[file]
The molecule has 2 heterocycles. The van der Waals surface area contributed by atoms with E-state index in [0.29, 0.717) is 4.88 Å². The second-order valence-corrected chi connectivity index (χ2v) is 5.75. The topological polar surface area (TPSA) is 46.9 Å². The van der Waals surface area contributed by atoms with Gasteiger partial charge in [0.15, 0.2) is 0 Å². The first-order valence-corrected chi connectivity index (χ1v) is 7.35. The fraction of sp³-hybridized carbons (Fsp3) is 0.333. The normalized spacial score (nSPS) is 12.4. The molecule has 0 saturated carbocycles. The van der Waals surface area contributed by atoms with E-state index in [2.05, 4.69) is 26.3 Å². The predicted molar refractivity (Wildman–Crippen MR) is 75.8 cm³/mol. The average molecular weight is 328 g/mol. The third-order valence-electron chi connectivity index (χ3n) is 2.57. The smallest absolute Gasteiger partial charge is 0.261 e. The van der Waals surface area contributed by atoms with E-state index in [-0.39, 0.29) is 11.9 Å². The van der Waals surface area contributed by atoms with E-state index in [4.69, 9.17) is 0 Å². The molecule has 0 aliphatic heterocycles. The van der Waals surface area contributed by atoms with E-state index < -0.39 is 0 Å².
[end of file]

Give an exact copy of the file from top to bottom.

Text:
The molecule has 2 heterocycles. The van der Waals surface area contributed by atoms with E-state index in [0.29, 0.717) is 4.88 Å². The second-order valence-corrected chi connectivity index (χ2v) is 5.75. The topological polar surface area (TPSA) is 46.9 Å². The van der Waals surface area contributed by atoms with Gasteiger partial charge in [0.15, 0.2) is 0 Å². The first-order valence-corrected chi connectivity index (χ1v) is 7.35. The fraction of sp³-hybridized carbons (Fsp3) is 0.333. The normalized spacial score (nSPS) is 12.4. The molecule has 0 saturated carbocycles. The van der Waals surface area contributed by atoms with E-state index in [2.05, 4.69) is 26.3 Å². The predicted molar refractivity (Wildman–Crippen MR) is 75.8 cm³/mol. The average molecular weight is 328 g/mol. The third-order valence-electron chi connectivity index (χ3n) is 2.57. The smallest absolute Gasteiger partial charge is 0.261 e. The van der Waals surface area contributed by atoms with E-state index in [-0.39, 0.29) is 11.9 Å². The van der Waals surface area contributed by atoms with E-state index in [4.69, 9.17) is 0 Å². The molecule has 0 aliphatic heterocycles. The van der Waals surface area contributed by atoms with E-state index < -0.39 is 0 Å².